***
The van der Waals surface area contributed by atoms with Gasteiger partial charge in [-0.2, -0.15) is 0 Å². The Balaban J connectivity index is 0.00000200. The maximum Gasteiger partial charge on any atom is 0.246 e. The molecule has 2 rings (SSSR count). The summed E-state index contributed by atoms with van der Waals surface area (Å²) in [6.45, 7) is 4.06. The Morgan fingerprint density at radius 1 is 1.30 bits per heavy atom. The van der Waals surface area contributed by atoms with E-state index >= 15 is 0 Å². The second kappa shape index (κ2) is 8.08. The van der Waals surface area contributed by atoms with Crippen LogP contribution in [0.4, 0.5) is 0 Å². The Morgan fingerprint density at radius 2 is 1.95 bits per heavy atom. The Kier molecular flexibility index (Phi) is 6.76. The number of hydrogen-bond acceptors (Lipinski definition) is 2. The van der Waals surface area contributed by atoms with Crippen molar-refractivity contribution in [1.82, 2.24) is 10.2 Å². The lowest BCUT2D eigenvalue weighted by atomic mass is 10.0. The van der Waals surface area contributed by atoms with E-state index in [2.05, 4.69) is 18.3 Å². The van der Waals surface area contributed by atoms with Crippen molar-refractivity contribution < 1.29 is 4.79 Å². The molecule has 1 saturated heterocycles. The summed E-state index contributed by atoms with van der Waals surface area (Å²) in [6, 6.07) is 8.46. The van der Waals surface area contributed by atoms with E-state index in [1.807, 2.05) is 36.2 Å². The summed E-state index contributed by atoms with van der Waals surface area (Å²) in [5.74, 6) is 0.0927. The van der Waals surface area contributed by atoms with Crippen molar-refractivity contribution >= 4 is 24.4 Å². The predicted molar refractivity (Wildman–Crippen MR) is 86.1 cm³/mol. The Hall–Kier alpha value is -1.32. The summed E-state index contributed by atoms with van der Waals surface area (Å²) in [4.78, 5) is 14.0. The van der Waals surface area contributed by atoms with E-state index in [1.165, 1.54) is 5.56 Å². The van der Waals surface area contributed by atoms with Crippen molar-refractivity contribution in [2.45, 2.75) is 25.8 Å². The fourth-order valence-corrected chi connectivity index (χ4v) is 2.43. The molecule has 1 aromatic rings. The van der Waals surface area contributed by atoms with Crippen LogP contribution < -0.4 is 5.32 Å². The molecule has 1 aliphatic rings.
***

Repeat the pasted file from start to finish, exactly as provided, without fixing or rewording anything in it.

The van der Waals surface area contributed by atoms with Gasteiger partial charge in [-0.2, -0.15) is 0 Å². The Balaban J connectivity index is 0.00000200. The maximum Gasteiger partial charge on any atom is 0.246 e. The molecule has 2 rings (SSSR count). The summed E-state index contributed by atoms with van der Waals surface area (Å²) in [6.45, 7) is 4.06. The Morgan fingerprint density at radius 1 is 1.30 bits per heavy atom. The van der Waals surface area contributed by atoms with E-state index >= 15 is 0 Å². The second kappa shape index (κ2) is 8.08. The van der Waals surface area contributed by atoms with Crippen LogP contribution in [0.4, 0.5) is 0 Å². The Morgan fingerprint density at radius 2 is 1.95 bits per heavy atom. The Kier molecular flexibility index (Phi) is 6.76. The number of hydrogen-bond acceptors (Lipinski definition) is 2. The van der Waals surface area contributed by atoms with Crippen molar-refractivity contribution in [1.82, 2.24) is 10.2 Å². The lowest BCUT2D eigenvalue weighted by atomic mass is 10.0. The van der Waals surface area contributed by atoms with E-state index in [2.05, 4.69) is 18.3 Å². The van der Waals surface area contributed by atoms with Crippen molar-refractivity contribution < 1.29 is 4.79 Å². The molecule has 1 saturated heterocycles. The summed E-state index contributed by atoms with van der Waals surface area (Å²) in [6, 6.07) is 8.46. The van der Waals surface area contributed by atoms with E-state index in [1.807, 2.05) is 36.2 Å². The summed E-state index contributed by atoms with van der Waals surface area (Å²) in [5.74, 6) is 0.0927. The van der Waals surface area contributed by atoms with Crippen molar-refractivity contribution >= 4 is 24.4 Å². The predicted molar refractivity (Wildman–Crippen MR) is 86.1 cm³/mol. The Hall–Kier alpha value is -1.32. The summed E-state index contributed by atoms with van der Waals surface area (Å²) in [4.78, 5) is 14.0. The van der Waals surface area contributed by atoms with E-state index in [1.165, 1.54) is 5.56 Å². The van der Waals surface area contributed by atoms with Crippen molar-refractivity contribution in [2.45, 2.75) is 25.8 Å². The fourth-order valence-corrected chi connectivity index (χ4v) is 2.43. The molecule has 1 aromatic rings. The van der Waals surface area contributed by atoms with Crippen LogP contribution < -0.4 is 5.32 Å². The molecule has 1 aliphatic rings.